In a new blog post explaining in detail what will and won’t be carried over, it’s claimed: “For the first time in Call of Duty’s history, a vast amount of content from a previous Modern Warfare game will transfer – or ‘carry forward’ – and be available in the next Modern Warfare title.”
According to the article, most of the content currently available to players in Modern Warfare II and the current version of Warzone will be accessible in Modern Warfare 3.
This includes “weapons and cosmetic content, including Bundles, Operators, and other rewards and unlocks from the game”.
Exceptions will include content relating to gameplay features that may not be in Modern Warfare 3.
“For example, if MW3 doesn’t have the Tactical Amphibious Vehicle, or a specific piece of Tactical or Lethal Equipment in any game modes, any Skins you’ve unlocked for these items in MW2 won’t be in MW3,” it says.
It also notes that Wartracks (music) from Modern Warfare 2 will not carry over to the the third game, and there will be no ‘carry back’, meaning anything unlocked in the third game won’t be accessible in the second.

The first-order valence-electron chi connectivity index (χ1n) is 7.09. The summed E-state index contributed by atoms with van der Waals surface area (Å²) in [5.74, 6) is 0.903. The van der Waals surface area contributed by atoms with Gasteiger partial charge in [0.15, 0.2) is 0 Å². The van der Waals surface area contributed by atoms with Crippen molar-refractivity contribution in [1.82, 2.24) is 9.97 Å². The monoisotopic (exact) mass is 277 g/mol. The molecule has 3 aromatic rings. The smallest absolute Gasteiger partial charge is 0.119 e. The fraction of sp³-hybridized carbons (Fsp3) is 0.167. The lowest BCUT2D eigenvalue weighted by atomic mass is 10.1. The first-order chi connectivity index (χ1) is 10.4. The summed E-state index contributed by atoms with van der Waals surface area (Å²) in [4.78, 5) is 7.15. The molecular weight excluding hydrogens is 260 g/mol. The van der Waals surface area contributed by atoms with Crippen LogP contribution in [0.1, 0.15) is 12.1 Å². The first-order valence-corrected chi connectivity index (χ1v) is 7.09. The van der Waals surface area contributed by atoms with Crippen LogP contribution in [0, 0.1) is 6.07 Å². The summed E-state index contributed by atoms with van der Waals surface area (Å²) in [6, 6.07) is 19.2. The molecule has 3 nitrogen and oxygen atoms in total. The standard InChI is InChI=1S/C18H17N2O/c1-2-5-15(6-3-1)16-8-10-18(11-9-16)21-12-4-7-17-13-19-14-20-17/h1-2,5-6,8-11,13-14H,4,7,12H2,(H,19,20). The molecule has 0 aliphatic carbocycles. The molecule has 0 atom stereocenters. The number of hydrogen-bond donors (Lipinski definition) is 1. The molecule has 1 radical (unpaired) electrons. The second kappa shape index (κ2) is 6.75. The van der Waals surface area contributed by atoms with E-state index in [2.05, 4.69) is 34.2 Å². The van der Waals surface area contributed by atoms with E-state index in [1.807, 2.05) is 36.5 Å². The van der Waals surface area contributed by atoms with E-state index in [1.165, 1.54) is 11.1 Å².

All Operators and Operator Skins a player has unlocked in Modern Warfare 2 will also carry forward to Modern Warfare 3. This includes content that is longer available to purchase or was only available for a timed period (i.e. during a season), though new players won’t be able to access these.
All weapons and their Blueprints will also carry over, as will all attachments and all Weapon Camos. Some Modern Warfare 2 attachments will also work on Modern Warfare 3 weapons.
Also carrying over are Weapon Charms, Weapon Stickers, Emblems, Loading Screens, Calling Cards and Vehicle Skins (as long as they’re for a vehicle that’s still in Modern Warfare 3).
Activision finally officially announced Call of Duty: Modern Warfare 3 on Monday, following a series of leaks. The game will be released on November 10.
In February, Bloomberg claimed Activision had originally planned to release a major Modern Warfare 2 expansion this year, but that the DLC had morphed into a full game.
Citing people familiar with the project, it claimed Activision’s goal for the new Call of Duty was to make a game that feels “like a standalone, full-price release and also an extension of Modern Warfare II”.